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    Zak, who comments here sometimes, directed me to an old post of his on the Japanese willingness to part with priceless artifacts:

    A Japanophile is merely someone who doesn’t really know Japan.

    Sometimes you will hear people refer to “old cultures” as though that age gives the culture some measure of wisdom. What rubbish. The opposite is perhaps more likely to be true: the older a culture, the more time it has to accumulate really stupid ideas which become part of the national consciousness and continue doing damage century after century.

    Sure, some beautiful things have originated in Japan. But, the whole culture seems geared towards insuring that those things don’t survive. This is visible on many levels. Again in the shakuhachi world, for instance, traditionally if you go see another teacher you’ll be excommunicated from your old one. So, everyone practices and learns in little pathetic isolated islands, prevented from venturing out by fear that they’ll never be let back in.

    Ask most Japanese people if Japan is an “ashi no hippariai no sekai,” and most them will nod. This is a particularly Japanese phrase which means “pulling each other back to ensure no one gets ahead.” This is not just me ranting—most Japanese people freely acknowledge this to be the case. It’s just that no one really minds. Japan is an “old culture,” after all, but not one where people are stupid; this just means that its dysfunctionalities are recognized but met with nothing but blithely passive acceptance.

    Zak’s covering a lot of ground there, some of it a bit sketchily. At its broadest, the issue is that the Japanese tend to accept external reality as obdurate, something to be adapted to, even as they recognize that particular circumstances are endlessly shifting. One reason for that is the environment: Much of the country consists of near-impassable crags and gorges; a lot of the soil is poor for agriculture–we modern Western students, having been preached at about healthy Japanese eating habits are since we were little, are often shocked to learn in Japanese history classes about the poor food quality that was the rule until the Meiji Restoration–and natural resources are few. Even the closest trading partner is a sea journey away; for all intents and purposes, the Japanese Archipelago is at the edge of the world. It is also regularly visited by earthquakes, vulcanism, tidal waves, typhoons, and heavy snows.

    Therefore, the Japanese have felt isolated and at the mercy of nature for pretty much the entire history of their civilization. I don’t know that the way society evolved to value group affiliation, discipline, and emotional detachment was inevitable, but it was certainly understandable. Nature frequently took away things that people had let themselves get invested in; in those sorts of circumstances, one reasonable reaction is to avoid investing yourself in things and to find safety in numbers.

    Japan has taken those ideas to extremes that, it could be persuasively argued, aren’t very wise. But then, let’s remember that they aren’t necessarily very old, either. In many fields, the idea that there’s a rigid, codified “right” way of doing them down to the last millimeter actually originated in the Meiji Restoration in attempts to “reclaim” a static, idealized Japaneseness that was in fact being projected backward. Not that Japan up to 1868 was a devil-may-care kind of place–art forms had gone through the usual stages of fresh experimentation through balanced formal perfection through ossification and breakdown. Still, the great Japanese art traditions overall involved improvisation based on circumstance and idiosyncratic wisdom that was passed down by masters, and other sets of customs–the warrior culture and native religion among them–weren’t nearly as formulaic as we’re accustomed to thinking of them now.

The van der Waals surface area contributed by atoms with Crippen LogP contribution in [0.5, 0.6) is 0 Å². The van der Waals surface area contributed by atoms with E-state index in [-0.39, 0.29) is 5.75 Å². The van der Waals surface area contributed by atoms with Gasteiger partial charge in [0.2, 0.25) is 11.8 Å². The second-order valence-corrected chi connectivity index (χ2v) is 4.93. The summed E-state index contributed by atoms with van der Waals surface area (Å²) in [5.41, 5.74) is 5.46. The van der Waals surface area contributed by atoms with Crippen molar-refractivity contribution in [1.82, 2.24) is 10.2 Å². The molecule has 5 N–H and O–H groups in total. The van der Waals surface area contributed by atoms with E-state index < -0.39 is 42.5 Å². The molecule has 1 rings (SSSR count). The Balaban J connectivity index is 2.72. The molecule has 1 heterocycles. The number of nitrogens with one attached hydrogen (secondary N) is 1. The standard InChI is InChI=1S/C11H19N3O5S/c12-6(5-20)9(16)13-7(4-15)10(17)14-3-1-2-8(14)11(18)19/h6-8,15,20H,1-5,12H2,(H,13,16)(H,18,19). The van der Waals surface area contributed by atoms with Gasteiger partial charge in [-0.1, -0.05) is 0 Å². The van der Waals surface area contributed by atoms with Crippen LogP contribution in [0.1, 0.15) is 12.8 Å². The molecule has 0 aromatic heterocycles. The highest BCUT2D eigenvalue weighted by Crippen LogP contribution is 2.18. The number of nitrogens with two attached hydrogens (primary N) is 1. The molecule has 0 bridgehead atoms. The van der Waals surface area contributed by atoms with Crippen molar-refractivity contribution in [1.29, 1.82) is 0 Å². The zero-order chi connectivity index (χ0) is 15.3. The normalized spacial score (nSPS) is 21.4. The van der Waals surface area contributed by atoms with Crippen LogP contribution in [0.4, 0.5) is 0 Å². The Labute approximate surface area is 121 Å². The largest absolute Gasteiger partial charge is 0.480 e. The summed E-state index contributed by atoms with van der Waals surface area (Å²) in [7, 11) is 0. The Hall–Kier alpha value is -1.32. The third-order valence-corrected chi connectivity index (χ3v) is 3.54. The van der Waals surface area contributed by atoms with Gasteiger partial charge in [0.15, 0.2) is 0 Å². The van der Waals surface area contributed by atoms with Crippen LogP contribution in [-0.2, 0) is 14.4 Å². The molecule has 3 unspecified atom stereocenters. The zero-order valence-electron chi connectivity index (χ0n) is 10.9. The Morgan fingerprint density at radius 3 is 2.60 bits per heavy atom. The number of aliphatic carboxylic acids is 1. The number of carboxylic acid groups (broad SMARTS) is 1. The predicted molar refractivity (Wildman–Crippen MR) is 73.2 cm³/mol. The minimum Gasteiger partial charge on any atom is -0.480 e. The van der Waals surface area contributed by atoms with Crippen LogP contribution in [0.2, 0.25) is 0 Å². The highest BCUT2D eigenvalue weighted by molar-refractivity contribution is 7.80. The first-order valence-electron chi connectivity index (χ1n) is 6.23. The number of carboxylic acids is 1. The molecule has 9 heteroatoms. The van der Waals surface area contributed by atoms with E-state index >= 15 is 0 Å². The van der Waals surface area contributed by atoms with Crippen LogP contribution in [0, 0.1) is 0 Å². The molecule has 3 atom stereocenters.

And where Japanese mediocrity is concerned, blithe is possibly the last word I’d use. Mediocrity here is in fact full of tension, maintained as it is through constant effort to avoid doing anything that would be (literally) egregious. The costs have become obvious. Tamping down individual initiative not only keeps people from pursuing contentment but also keeps them from following through on offbeat, experimental ideas that could bear unexpected dividends later. But there are benefits, too. Strict adherence to group and hierarchical roles provided stability, which is a value in its own right.

    It’s starting to sound as if I disagreed with everything Zak wrote, I fear. In fact, I agree with him in the main with regards to Japanophilia, one of the most tiresome mental disorders on the planet. Far too many Westerners, undervaluing the rich strains of spiritual quest in our own traditions, are willing to look at any and every custom in Japan as a manifestation of mystical profundity, toward which the proper posture is receptive, uncritical awe.

    Japanese customs are actually like everyone else’s customs, having developed through the usual combination of practicality, happenstance, and arbitrary decisions along the way. Many of them serve a purpose very well–Japanese society wouldn’t still exist, let alone be this successful, if they didn’t–and others could stand to be transformed or dropped. In some contexts, the emphasis placed on how ephemeral this life is is as pragmatic and as moving as it’s cracked up to be; in others, it produces needless waste. It’s possible to love Japan and acknowledge that.

    Added on 9 April: Rondi Adamson has kindly linked this post and added some interesting observations of her own, based on her experience of having lived not only in Japan but also in Turkey and in France. Worth reading as always.

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